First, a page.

“We are not subhuman. We are not less than they are. We have a right to exist,” Thad said. “It is time for us to assert that right. It is time for us to forget about the damned Numbers and instead recognize that we are all men, and we all deserve dignity. Twos, Threes, Fours, and Fives – we are not numbers! We are men!”

“This is the time, friends. We can do this. It is by our work and toil that this Dome remains. Your ingenuity has built it, and your labor keeps it running. We have value. We only need to reach out and take our power. We can defeat the Novus, and we can govern the Dome so that it runs efficiently. Join me. Step forward, now! Fight!”

Thad would never forget what happened next, for as long as he lived, for it was an event as important as any other in the history of the Dome.

No one came forward. Not one.

The men shifted uncomfortably. With faces drained of color they backed away. Instead of stepping forward, they pulled back. The earlier anger and rage had evaporated into timid fear.

Thad stared at them in horror, as he realized what was happening. “Don’t you understand?!” He shouted. “This is it! It is finally happening! This is what we’ve known was coming all our lives. We have to act now, before it is too late! Fight!”


No one stirred.

The guards saw the lack of will, and with raised clubs and shields they advanced on him. Thad sighed. He had misjudged his moment, his people. They would never revolt. He turned towards the oncoming guards and vainly prepared to resist, but what could one man do against many?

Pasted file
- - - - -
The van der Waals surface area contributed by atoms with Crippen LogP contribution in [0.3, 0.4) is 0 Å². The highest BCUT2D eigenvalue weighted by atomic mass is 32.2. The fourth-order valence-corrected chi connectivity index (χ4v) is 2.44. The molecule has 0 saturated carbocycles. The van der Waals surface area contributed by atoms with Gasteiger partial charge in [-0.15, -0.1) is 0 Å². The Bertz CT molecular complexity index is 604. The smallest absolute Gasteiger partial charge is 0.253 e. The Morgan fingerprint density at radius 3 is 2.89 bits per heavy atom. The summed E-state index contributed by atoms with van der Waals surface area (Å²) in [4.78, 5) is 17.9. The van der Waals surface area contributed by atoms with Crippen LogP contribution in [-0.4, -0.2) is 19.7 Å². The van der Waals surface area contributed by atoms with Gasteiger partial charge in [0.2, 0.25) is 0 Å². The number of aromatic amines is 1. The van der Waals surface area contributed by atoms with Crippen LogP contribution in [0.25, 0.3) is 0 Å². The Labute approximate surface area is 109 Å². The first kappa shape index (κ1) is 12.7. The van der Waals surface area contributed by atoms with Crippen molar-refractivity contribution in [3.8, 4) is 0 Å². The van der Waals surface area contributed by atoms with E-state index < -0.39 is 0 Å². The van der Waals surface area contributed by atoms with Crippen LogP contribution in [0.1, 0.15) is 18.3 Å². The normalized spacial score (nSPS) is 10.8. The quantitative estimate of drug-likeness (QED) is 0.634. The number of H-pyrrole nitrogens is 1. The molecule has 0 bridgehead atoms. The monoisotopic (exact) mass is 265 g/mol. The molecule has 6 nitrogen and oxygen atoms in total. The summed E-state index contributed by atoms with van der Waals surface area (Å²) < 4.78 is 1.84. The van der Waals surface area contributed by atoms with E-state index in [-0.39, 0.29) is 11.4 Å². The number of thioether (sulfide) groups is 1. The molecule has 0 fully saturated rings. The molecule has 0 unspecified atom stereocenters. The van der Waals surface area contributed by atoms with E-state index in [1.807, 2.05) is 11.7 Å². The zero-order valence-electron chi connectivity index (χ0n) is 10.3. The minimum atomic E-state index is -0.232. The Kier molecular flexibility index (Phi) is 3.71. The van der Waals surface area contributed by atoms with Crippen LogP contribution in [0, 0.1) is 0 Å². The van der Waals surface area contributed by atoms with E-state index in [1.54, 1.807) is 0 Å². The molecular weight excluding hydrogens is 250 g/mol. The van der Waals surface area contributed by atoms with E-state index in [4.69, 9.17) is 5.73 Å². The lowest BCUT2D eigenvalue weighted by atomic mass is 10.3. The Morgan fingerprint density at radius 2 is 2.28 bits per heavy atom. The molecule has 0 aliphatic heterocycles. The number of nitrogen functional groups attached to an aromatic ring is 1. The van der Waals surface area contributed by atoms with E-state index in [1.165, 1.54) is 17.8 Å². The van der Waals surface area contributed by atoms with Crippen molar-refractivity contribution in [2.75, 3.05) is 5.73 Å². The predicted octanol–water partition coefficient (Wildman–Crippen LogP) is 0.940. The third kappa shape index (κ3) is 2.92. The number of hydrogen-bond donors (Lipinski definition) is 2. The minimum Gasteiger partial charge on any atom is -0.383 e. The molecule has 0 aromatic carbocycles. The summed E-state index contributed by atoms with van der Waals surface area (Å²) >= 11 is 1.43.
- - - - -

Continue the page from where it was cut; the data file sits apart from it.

He felt the sharp end of a wooden club in his stomach, and the intense pain that followed a gut punch. The hit floored him, forcing him to his knees and as he panted on the ground they grabbed his arms and pulled him to his feet. It made the agony even worse, until they slammed him down into the ground gratuitously. He let out a grunt of pain as he felt the subway tile mashed into his face and tasted the copper of his own blood. A tooth came loose in his mouth. His wrists were manacled tightly with loud clacks, and he felt the deep pressing of metal cuffs into his skin.

Amid the stamping of boots near his head, He heard a growling electronic voice echo over the loudspeaker. He watched through the guard’s legs as the crowd was dismissed, and admonished not to discuss what they saw.

Thad knew that they would each, in turn, be arrested at some point. Simply witnessing Thad speech had been enough to damn them, and he guessed they knew that, but they were too well programmed. Too docile. They were so fearful that they obeyed for the slim hope of a mercy that would certainly not be granted. The Revolution was over. The Dome had won, as it always did. Everything he had ever hoped for was nothing. The Dome was right all along, it seemed.

His vision went dark. A hood went over his face, and he grimaced as they tugged him to his feet. His head was swimming. They pushed and dragged him along, until he was thrown into a van and made to sit down. Others were sitting near him, but he was uncertain who they were. They could be other men from FirstRowe for all he knew. It didn’t matter. The Revolution had failed. Thad had made his roll, bet his life, and it had been a foolish wager, a dumb bet.

Thad was unsure how many days he had been in this cell, how many days he had been tortured. Was it five, or fifty? He laughed without mirth, and the sound died in his cold cell without an echo. The Revolution. What a fool he was. Who was he to lead a Revolution? Who was he to think anyone else was as crazy and broken as he was?